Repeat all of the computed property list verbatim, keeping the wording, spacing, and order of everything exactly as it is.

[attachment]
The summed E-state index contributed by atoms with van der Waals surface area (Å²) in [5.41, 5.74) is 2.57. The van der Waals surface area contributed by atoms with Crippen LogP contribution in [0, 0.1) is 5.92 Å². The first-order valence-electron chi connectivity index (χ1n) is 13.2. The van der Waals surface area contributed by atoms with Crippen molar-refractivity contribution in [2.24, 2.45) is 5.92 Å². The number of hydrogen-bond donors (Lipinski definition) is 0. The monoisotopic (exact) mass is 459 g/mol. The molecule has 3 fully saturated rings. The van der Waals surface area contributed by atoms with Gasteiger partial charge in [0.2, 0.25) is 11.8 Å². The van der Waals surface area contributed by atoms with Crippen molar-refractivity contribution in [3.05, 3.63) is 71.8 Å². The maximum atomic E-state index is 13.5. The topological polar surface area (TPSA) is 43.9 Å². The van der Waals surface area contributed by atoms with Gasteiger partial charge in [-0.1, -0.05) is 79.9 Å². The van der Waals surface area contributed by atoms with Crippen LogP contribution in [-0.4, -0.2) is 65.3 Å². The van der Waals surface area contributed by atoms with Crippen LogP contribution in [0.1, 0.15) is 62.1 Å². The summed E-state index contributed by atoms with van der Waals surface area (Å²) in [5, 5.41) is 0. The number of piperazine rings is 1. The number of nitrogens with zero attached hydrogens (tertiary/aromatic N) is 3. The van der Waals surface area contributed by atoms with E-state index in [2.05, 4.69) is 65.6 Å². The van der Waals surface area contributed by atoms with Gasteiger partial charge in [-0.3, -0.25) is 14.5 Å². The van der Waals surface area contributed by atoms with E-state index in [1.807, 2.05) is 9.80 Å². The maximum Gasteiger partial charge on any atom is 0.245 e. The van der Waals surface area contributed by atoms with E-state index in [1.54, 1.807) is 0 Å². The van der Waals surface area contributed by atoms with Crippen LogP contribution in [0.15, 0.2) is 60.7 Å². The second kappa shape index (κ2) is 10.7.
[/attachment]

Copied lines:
The summed E-state index contributed by atoms with van der Waals surface area (Å²) in [5.41, 5.74) is 2.57. The van der Waals surface area contributed by atoms with Crippen LogP contribution in [0, 0.1) is 5.92 Å². The first-order valence-electron chi connectivity index (χ1n) is 13.2. The van der Waals surface area contributed by atoms with Crippen molar-refractivity contribution in [2.24, 2.45) is 5.92 Å². The number of hydrogen-bond donors (Lipinski definition) is 0. The monoisotopic (exact) mass is 459 g/mol. The molecule has 3 fully saturated rings. The van der Waals surface area contributed by atoms with Gasteiger partial charge in [0.2, 0.25) is 11.8 Å². The van der Waals surface area contributed by atoms with Crippen molar-refractivity contribution in [3.05, 3.63) is 71.8 Å². The maximum atomic E-state index is 13.5. The topological polar surface area (TPSA) is 43.9 Å². The van der Waals surface area contributed by atoms with Gasteiger partial charge in [-0.1, -0.05) is 79.9 Å². The van der Waals surface area contributed by atoms with Crippen LogP contribution in [-0.4, -0.2) is 65.3 Å². The van der Waals surface area contributed by atoms with Crippen LogP contribution in [0.1, 0.15) is 62.1 Å². The summed E-state index contributed by atoms with van der Waals surface area (Å²) in [5, 5.41) is 0. The number of piperazine rings is 1. The number of nitrogens with zero attached hydrogens (tertiary/aromatic N) is 3. The van der Waals surface area contributed by atoms with E-state index in [2.05, 4.69) is 65.6 Å². The van der Waals surface area contributed by atoms with Gasteiger partial charge in [-0.3, -0.25) is 14.5 Å². The van der Waals surface area contributed by atoms with E-state index in [1.807, 2.05) is 9.80 Å². The maximum Gasteiger partial charge on any atom is 0.245 e. The van der Waals surface area contributed by atoms with E-state index in [1.54, 1.807) is 0 Å². The van der Waals surface area contributed by atoms with Crippen LogP contribution in [0.15, 0.2) is 60.7 Å². The second kappa shape index (κ2) is 10.7.